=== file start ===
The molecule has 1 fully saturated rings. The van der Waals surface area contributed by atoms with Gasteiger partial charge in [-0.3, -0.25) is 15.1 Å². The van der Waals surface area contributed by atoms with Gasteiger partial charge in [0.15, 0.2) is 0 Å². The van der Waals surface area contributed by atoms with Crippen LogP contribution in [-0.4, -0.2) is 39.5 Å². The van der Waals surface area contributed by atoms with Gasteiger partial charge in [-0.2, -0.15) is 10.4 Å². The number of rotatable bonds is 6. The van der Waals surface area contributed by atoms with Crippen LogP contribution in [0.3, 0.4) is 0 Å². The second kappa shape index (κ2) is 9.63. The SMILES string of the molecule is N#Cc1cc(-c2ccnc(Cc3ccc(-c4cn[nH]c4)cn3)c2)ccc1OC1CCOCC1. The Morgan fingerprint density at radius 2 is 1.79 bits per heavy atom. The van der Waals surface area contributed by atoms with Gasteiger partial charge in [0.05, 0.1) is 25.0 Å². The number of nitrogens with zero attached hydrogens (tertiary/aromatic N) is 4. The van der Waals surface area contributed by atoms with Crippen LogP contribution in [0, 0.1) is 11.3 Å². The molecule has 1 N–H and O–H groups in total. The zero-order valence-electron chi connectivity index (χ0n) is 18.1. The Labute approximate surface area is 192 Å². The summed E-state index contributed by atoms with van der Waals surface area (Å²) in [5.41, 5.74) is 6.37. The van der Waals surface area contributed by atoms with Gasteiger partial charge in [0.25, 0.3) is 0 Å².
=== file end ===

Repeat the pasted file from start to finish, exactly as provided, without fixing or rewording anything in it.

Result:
The molecule has 1 fully saturated rings. The van der Waals surface area contributed by atoms with Gasteiger partial charge in [-0.3, -0.25) is 15.1 Å². The van der Waals surface area contributed by atoms with Gasteiger partial charge in [0.15, 0.2) is 0 Å². The van der Waals surface area contributed by atoms with Crippen LogP contribution in [-0.4, -0.2) is 39.5 Å². The van der Waals surface area contributed by atoms with Gasteiger partial charge in [-0.2, -0.15) is 10.4 Å². The number of rotatable bonds is 6. The van der Waals surface area contributed by atoms with Crippen LogP contribution in [0.3, 0.4) is 0 Å². The second kappa shape index (κ2) is 9.63. The SMILES string of the molecule is N#Cc1cc(-c2ccnc(Cc3ccc(-c4cn[nH]c4)cn3)c2)ccc1OC1CCOCC1. The Morgan fingerprint density at radius 2 is 1.79 bits per heavy atom. The van der Waals surface area contributed by atoms with Gasteiger partial charge in [0.05, 0.1) is 25.0 Å². The number of nitrogens with zero attached hydrogens (tertiary/aromatic N) is 4. The van der Waals surface area contributed by atoms with Crippen LogP contribution in [0, 0.1) is 11.3 Å². The molecule has 1 N–H and O–H groups in total. The zero-order valence-electron chi connectivity index (χ0n) is 18.1. The Labute approximate surface area is 192 Å². The summed E-state index contributed by atoms with van der Waals surface area (Å²) in [5.41, 5.74) is 6.37. The van der Waals surface area contributed by atoms with Gasteiger partial charge in [0.25, 0.3) is 0 Å².